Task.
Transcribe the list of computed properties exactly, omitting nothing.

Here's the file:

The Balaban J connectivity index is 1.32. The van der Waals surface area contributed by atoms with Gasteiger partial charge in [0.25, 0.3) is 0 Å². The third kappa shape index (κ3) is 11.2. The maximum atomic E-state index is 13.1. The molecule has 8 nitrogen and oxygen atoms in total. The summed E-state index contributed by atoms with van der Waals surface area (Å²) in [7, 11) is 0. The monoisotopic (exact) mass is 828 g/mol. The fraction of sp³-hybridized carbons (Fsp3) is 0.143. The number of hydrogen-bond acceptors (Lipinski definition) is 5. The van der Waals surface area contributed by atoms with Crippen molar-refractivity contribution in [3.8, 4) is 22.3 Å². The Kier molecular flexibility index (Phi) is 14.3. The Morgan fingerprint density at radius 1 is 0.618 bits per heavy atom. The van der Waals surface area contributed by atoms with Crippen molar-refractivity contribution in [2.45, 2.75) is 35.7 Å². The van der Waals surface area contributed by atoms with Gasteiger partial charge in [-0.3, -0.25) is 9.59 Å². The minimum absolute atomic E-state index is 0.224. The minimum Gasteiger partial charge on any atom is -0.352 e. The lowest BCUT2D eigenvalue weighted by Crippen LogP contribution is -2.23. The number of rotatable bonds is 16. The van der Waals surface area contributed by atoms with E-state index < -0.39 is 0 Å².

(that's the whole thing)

The Balaban J connectivity index is 1.32. The van der Waals surface area contributed by atoms with Gasteiger partial charge in [0.25, 0.3) is 0 Å². The third kappa shape index (κ3) is 11.2. The maximum atomic E-state index is 13.1. The molecule has 8 nitrogen and oxygen atoms in total. The summed E-state index contributed by atoms with van der Waals surface area (Å²) in [7, 11) is 0. The monoisotopic (exact) mass is 828 g/mol. The fraction of sp³-hybridized carbons (Fsp3) is 0.143. The number of hydrogen-bond acceptors (Lipinski definition) is 5. The van der Waals surface area contributed by atoms with Crippen molar-refractivity contribution in [3.8, 4) is 22.3 Å². The Kier molecular flexibility index (Phi) is 14.3. The Morgan fingerprint density at radius 1 is 0.618 bits per heavy atom. The van der Waals surface area contributed by atoms with Crippen molar-refractivity contribution in [2.45, 2.75) is 35.7 Å². The van der Waals surface area contributed by atoms with Gasteiger partial charge in [-0.3, -0.25) is 9.59 Å². The minimum absolute atomic E-state index is 0.224. The minimum Gasteiger partial charge on any atom is -0.352 e. The lowest BCUT2D eigenvalue weighted by Crippen LogP contribution is -2.23. The number of rotatable bonds is 16. The van der Waals surface area contributed by atoms with E-state index < -0.39 is 0 Å².